She says, My day and night uninterrupted thus far by my mother’s imminent miscarriage or father’s castration by the buzz saw have been spared all excitement.
And then she is wearing something bright and fun and like the spring and holding my eye and breath as she flings her hand to her forehead in a mock histrionic gesture as she says
I Libby Tipton daughter of a deceased old English earl feel a seizure coming on. Unaccustomed as I am to public speaking I nevertheless wish to take advantage of this unforeseen propitious moment to make a few sweet and simple observations upon —
changed? changed? Time tide and tears may change you rearrange you but I know you will always retain the golden charm like the land of opportunity the promised land the land of milk and honey.
Then, laughing she says, Don’t ever leave me not completely not all the way.
And I am crying because of the lateness of this hour and I am weeping because of the sad and beautiful pizzicato strings and I am sobbing because time tide and tears are changing me and through my tears I see that she has changed back to the white shirt and is pretending to be a lost little girl as she begins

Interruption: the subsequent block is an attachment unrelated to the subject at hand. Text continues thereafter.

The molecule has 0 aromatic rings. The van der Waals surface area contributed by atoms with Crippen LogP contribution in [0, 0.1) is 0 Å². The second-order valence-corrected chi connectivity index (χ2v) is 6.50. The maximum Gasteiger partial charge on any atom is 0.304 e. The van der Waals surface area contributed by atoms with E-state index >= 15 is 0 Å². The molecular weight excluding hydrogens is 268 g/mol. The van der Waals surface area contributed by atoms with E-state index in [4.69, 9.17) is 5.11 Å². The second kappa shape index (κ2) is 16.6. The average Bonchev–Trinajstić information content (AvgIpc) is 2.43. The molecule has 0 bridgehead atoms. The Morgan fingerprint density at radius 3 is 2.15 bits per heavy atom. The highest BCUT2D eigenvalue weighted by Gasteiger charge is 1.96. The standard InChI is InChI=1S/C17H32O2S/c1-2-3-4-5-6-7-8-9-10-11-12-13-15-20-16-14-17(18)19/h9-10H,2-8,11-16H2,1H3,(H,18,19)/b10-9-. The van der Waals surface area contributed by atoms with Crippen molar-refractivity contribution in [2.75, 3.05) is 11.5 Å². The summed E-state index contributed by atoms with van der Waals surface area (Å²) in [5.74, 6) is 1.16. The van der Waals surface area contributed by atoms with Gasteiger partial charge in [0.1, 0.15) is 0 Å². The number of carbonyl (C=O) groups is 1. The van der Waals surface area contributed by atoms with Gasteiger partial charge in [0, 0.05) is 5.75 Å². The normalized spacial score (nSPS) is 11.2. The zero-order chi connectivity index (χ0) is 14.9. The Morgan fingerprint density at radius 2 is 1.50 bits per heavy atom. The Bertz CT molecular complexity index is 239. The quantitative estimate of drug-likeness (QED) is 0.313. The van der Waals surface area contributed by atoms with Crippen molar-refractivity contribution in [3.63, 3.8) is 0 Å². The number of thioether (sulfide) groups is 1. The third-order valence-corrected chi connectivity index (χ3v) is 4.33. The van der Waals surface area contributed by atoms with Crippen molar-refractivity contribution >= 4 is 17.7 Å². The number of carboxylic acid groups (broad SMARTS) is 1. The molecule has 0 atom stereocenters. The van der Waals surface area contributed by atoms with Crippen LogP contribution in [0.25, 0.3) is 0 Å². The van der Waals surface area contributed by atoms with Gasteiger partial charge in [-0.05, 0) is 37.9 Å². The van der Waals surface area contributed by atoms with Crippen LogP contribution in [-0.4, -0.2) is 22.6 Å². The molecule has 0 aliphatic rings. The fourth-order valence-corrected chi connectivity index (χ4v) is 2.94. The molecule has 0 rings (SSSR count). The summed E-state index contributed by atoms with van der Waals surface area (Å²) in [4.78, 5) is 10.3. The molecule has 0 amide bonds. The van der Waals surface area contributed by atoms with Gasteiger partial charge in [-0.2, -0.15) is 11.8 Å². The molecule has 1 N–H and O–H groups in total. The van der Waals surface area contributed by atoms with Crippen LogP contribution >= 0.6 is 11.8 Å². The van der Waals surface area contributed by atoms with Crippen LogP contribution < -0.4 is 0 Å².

You leave me … all a lone … with nobody
And I am laughing and prompting, With nobody but the goblins …
But the goblins … and the goblins … is bigger … thananyplaceelse.
And some day, I say.
And someday … I’ll disappear … between the sheets … and you won’t ever have any more upside down puddin cake again ever.
In harmony we are laughing we are crying and time is an evil rumor as I reach for her hand that is caught in the fiction of the past.